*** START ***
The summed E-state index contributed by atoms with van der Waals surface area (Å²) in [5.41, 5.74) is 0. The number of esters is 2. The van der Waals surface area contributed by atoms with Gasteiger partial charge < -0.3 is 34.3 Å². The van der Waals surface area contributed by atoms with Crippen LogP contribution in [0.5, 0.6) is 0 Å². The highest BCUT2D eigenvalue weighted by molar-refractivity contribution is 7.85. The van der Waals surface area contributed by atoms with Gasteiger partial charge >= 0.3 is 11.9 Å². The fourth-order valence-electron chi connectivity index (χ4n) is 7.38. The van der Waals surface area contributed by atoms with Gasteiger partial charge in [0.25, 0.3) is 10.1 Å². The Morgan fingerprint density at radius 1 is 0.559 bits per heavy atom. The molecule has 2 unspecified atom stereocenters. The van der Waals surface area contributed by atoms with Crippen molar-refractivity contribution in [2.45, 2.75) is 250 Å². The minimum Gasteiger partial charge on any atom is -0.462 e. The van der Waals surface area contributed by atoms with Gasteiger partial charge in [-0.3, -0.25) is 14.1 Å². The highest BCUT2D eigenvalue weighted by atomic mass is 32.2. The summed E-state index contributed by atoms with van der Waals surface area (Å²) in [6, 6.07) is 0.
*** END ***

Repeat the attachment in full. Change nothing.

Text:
The summed E-state index contributed by atoms with van der Waals surface area (Å²) in [5.41, 5.74) is 0. The number of esters is 2. The van der Waals surface area contributed by atoms with Gasteiger partial charge < -0.3 is 34.3 Å². The van der Waals surface area contributed by atoms with Crippen LogP contribution in [0.5, 0.6) is 0 Å². The highest BCUT2D eigenvalue weighted by molar-refractivity contribution is 7.85. The van der Waals surface area contributed by atoms with Gasteiger partial charge >= 0.3 is 11.9 Å². The fourth-order valence-electron chi connectivity index (χ4n) is 7.38. The van der Waals surface area contributed by atoms with Gasteiger partial charge in [0.25, 0.3) is 10.1 Å². The Morgan fingerprint density at radius 1 is 0.559 bits per heavy atom. The molecule has 2 unspecified atom stereocenters. The van der Waals surface area contributed by atoms with Crippen molar-refractivity contribution in [2.45, 2.75) is 250 Å². The minimum Gasteiger partial charge on any atom is -0.462 e. The van der Waals surface area contributed by atoms with Gasteiger partial charge in [-0.3, -0.25) is 14.1 Å². The highest BCUT2D eigenvalue weighted by atomic mass is 32.2. The summed E-state index contributed by atoms with van der Waals surface area (Å²) in [6, 6.07) is 0.